MORGANTOWN, W.Va. — Before the season, James Gmiter didn’t put much thought into whether announcers knew how to pronounce his last name.
Not that they could be blamed for any confusion. According to Forebears.com, Gmiter is the 588,812nd-most common surname in the world. The only two places you’re liable to run into a Gmiter are Poland and Pittsburgh. And even in Pittsburgh, there’s some disagreement on how the name is pronounced.
“If you’re from the north side, it’s G-might-er. If you’re from the south side, it’s G-mitt-er,” said Gmiter, who hails from the south suburb of Bethel Park. “Depending on what side you go to, either one is right.”
Gmiter is proving to be as flexible with position changes as his family is with its name. Despite most colleges recruiting him to play offensive line, he signed with West Virginia as a defensive lineman. This spring, the Mountaineers coaching staff saw the same thing most of his recruiters did and asked him to move over.
He didn’t balk or threaten to transfer.
“That’s where I felt that the coaches wanted me,” Gmiter said. “I wasn’t going to disobey them or deny them. I just agreed with it.”
Gmiter said that attitude is one learned from his late grandfather, a former Pittsburgh steel mill worker he describes as a “true Yinzer.”
“Don’t be a guy that does what’s best for them,” Gmiter recalled his grandpa telling him. “You have to sacrifice for the greater good.”
The switch wasn’t easy at first.
“It’s harder mentally than physically,” Gmiter said. “I had to come over from defense learning different blitzes. Offensive line, you have to understand who to go to, where to go to them, how to get to them, and then when they switch fronts you have to understand each front differently.”
With the steep learning curve, Gmiter was never mentioned as a threat to crack the starting lineup all through spring and August training camp. Mike Brown had the left guard position on lockdown.
But when Brown missed the North Carolina State game due to illness, Gmiter was asked to step in. He was part of a mass overhaul along the line that included center Briason Mays and right guard Chase Behrndt replacing previous starters prior facing the Wolfpack.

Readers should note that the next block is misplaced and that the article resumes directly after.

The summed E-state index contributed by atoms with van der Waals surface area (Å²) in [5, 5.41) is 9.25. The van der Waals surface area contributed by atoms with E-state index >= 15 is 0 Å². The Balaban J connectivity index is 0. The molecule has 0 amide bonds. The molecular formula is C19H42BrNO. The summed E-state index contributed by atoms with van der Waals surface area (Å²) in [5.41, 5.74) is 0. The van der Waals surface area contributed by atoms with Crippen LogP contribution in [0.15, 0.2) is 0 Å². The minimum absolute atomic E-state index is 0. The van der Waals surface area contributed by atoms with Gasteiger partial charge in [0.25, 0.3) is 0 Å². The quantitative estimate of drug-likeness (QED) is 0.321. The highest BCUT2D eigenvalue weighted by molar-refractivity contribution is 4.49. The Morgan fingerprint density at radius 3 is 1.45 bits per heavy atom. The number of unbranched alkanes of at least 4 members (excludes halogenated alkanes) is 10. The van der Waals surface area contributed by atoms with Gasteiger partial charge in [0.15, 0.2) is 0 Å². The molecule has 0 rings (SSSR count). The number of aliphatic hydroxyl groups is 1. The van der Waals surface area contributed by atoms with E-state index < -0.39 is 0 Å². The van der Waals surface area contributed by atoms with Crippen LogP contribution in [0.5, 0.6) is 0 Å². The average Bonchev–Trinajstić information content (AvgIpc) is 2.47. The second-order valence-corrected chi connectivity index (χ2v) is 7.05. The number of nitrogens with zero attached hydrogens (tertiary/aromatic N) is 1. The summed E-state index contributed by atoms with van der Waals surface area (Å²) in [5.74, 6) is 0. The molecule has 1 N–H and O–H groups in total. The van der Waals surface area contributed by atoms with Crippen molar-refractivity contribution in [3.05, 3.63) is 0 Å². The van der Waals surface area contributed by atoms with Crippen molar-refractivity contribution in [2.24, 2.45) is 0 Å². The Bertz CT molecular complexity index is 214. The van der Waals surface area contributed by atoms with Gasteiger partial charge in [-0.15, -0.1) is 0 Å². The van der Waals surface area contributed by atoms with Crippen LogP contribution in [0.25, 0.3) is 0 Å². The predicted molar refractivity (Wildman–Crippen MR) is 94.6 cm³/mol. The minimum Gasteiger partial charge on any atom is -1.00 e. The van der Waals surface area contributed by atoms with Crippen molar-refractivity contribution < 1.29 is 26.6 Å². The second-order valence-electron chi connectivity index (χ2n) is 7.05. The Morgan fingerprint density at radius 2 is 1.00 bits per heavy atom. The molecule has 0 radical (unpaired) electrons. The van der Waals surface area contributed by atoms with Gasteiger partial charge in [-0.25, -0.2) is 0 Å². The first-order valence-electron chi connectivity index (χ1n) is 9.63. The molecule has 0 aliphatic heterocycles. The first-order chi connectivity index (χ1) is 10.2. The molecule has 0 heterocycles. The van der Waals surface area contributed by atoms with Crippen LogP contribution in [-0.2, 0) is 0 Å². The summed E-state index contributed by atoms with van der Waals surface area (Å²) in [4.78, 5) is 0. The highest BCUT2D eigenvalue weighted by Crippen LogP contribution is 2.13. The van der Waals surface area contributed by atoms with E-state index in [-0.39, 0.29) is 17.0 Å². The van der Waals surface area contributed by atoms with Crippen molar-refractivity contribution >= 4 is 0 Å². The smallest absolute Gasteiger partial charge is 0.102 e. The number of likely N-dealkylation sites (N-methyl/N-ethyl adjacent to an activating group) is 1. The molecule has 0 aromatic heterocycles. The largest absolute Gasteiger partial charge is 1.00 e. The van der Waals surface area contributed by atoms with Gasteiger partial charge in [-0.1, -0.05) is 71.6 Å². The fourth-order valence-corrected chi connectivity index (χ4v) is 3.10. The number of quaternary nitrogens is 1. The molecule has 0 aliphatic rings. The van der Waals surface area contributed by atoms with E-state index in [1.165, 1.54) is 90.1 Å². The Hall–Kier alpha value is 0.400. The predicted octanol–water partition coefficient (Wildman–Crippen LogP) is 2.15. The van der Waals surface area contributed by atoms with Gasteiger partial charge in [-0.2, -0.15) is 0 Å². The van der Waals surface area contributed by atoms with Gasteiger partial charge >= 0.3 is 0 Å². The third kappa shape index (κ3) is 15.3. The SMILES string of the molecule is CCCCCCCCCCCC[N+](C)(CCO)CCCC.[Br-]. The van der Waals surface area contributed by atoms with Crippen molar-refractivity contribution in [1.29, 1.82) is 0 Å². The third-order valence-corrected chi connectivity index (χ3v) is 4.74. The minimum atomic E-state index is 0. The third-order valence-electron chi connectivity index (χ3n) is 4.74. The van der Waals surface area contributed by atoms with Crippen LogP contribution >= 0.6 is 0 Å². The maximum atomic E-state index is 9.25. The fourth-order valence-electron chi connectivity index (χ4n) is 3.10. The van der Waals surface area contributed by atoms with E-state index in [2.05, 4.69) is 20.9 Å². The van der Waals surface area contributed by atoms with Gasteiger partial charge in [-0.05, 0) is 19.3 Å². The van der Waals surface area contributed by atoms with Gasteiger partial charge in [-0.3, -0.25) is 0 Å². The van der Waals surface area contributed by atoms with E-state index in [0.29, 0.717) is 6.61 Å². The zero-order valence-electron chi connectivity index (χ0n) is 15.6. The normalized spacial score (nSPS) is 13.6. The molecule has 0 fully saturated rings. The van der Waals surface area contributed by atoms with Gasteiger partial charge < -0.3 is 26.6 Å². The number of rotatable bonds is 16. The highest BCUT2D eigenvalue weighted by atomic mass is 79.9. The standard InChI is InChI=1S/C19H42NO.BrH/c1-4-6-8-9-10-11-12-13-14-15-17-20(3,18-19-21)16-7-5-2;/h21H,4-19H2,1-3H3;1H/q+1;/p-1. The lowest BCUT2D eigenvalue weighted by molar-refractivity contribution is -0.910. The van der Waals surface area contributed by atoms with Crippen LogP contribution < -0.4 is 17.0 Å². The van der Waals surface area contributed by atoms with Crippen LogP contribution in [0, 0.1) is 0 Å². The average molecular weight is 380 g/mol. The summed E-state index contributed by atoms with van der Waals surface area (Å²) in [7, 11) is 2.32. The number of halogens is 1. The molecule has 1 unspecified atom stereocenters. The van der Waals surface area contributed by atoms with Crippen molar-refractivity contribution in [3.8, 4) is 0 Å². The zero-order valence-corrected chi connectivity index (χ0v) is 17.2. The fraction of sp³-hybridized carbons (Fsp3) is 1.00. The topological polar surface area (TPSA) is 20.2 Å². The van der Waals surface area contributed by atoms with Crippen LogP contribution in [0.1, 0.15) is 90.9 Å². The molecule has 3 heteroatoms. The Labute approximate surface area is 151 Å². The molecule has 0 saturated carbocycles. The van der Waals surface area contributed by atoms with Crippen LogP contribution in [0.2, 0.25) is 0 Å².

“I was excited, but at the same time I was very, very nervous considering I haven’t played the offensive line live against another team since high school,” Gmiter said. “Briason and I talked Friday night at the hotel about how nervous we were. Then Saturday for the pregame meal we just looked at each other like ‘Oh boy. Here it is.’”
Both redshirt freshmen been in the starting lineup ever since, and it may be quite some time before they’re replaced. Against Texas, Gmiter graded out as West Virginia’s top lineman, edging out veteran left tackle and future pro Colton McKivitz.
Gmiter even got a taste of his old life against the Longhorns, tackling linebacker Ayodele Adeoye on an interception return. Gmiter said instinct took over after some initial confusion.
“I didn’t even know who had the ball,” he said. “I forgot how to tackle for a second.”
Offensive line coach Matt Moore thought about giving Gmiter extra credit for the tackle.
“I should have given him a point,” Moore said. “But he was defensive player. He should be good at tackling.”
Gmiter is proving to be even better at blocking, which makes him glad that he finally came around to the idea of playing offensive line.
“What’s stuck out is that through recruiting I was recruited as an offensive lineman. I didn’t want to believe it at the time because I was so hard-headed about playing defense,” Gmiter said. “When I came over, it all started to click. I started to figure out that maybe everybody else was right.”